WVU has also let its own transportation issues get out of control. There are now 3 distinct campuses: Downtown, Evansdale, and Medical. The university acts like the PRT and shuttle buses going up and down crumbling, crowded, and often-closed University Avenue is sufficient to move students, faculty, staff, and visitors between these 3 busy hubs of academic activity. Who are they kidding? What are they going to do about it?

Personal Rapid Transit (picture courtesy of: www.advancedtransit.org)
Personal Rapid Transit (picture courtesy of: http://www.advancedtransit.org)

The fact is that WVU, the City of Morgantown, Monongalia County, the State of West Virginia, and private businesses have reaped the reward of 20+ years of steady growth in this area. The infrastructure is at a point that it cannot take any more burden. The individual is the one who pays for this by sitting in traffic, or waiting for (and hoping) the PRT to make it, or driving on roads that may actually swallow your car. What are these various entities I just listed going to do? And when are they going to start working together?


6 thoughts on “Growth + no cooperation = Morgantown today

  1. Really good stuff here, Craig. I think being away from Morgantown for a while gave you a really good perspective of just exactly what’s wrong with the way that Morgantown functions. We all know that Morgantown has a lot of issues in terms of transportation and infrastructure, but most people don’t necessarily know where those issues stem from
    originally. We usually think of civic growth as being an automatically a good thing, but if not everyone’s on the same page, it could end up hurting a town if not properly in check.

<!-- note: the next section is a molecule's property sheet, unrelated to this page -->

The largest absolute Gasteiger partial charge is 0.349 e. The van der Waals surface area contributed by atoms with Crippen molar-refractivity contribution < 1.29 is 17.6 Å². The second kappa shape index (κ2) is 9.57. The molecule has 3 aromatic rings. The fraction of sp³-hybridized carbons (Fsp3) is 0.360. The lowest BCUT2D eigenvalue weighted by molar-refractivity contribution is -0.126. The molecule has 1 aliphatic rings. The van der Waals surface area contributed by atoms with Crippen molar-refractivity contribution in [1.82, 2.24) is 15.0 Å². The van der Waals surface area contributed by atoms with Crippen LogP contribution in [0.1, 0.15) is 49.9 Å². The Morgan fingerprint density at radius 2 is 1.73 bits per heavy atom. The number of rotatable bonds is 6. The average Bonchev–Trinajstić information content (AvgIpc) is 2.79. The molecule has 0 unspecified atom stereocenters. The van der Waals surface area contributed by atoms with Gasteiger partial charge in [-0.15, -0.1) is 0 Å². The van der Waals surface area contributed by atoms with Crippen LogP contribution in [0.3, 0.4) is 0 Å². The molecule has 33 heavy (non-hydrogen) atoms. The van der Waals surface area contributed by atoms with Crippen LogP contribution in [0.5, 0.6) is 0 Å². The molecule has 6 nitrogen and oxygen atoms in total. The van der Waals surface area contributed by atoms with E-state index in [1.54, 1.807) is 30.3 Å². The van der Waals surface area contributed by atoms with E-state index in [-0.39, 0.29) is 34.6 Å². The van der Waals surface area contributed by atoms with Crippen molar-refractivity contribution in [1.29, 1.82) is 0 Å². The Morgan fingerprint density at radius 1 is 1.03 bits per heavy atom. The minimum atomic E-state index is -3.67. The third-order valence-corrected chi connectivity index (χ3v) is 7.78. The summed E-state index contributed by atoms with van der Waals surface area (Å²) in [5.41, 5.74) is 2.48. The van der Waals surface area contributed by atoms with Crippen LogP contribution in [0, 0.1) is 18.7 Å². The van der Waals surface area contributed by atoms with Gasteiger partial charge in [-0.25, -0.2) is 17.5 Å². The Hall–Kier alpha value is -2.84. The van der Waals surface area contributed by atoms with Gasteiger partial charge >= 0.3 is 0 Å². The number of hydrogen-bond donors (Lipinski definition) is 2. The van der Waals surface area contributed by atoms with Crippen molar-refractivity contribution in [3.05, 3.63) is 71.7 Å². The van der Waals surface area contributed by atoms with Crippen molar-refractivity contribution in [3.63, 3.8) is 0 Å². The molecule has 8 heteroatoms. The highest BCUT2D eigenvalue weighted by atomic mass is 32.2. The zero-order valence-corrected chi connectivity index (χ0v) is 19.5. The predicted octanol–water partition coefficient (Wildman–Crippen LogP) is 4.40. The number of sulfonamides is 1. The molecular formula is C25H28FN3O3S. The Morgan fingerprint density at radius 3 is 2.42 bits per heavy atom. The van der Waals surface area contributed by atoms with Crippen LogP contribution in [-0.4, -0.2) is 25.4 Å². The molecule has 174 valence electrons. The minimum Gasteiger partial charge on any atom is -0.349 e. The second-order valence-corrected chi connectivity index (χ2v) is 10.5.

2. Interesting post. I enjoyed the contrasting descriptions of Morgantown as a “quaint college town” and now as the bustling place it is. You did a great job supporting your arguments with statistical information. I never knew about this cooperation issue. It really shows how growth and development isn’t always a complete benefit. Good job in demanding answers about these issues from the people who are in the position to do something about it.


  3. This post speaks the truth and really gives light to the frustrations that I feel and I’m positive others feel about Morgantown, especially if you love here year round. I left Morgantown in 2006 and didn’t come back until 2013. Although I was impressed with the growth and development that Morgantown had done, it seemed that some plans weren’t thought through to completion. Don’t even get me started on the crappy bus transportation where the majority of routes stop at 5 p.m. (unless its Friday or Saturday) and don’t operate on Sunday at all or the PRT that stops in the summer and is broke down half of the time. All of this just makes Morgantown seem like the most backwards town to live in. This post really touched on some of the major issues and it was interesting to know about the dysfunctional relationships that are affecting Morgantown and how the residents are paying for it. Great post!


  4. Great piece! I think it’s really interesting to see how Morgantown has really changed, because many of us really didn’t know what it was like until we came here as students. I think bringing to light the disagreements between Morgantown, Mon County, and WVU was important, because I didn’t know about it before, and it really explains a lot of the issues we have here.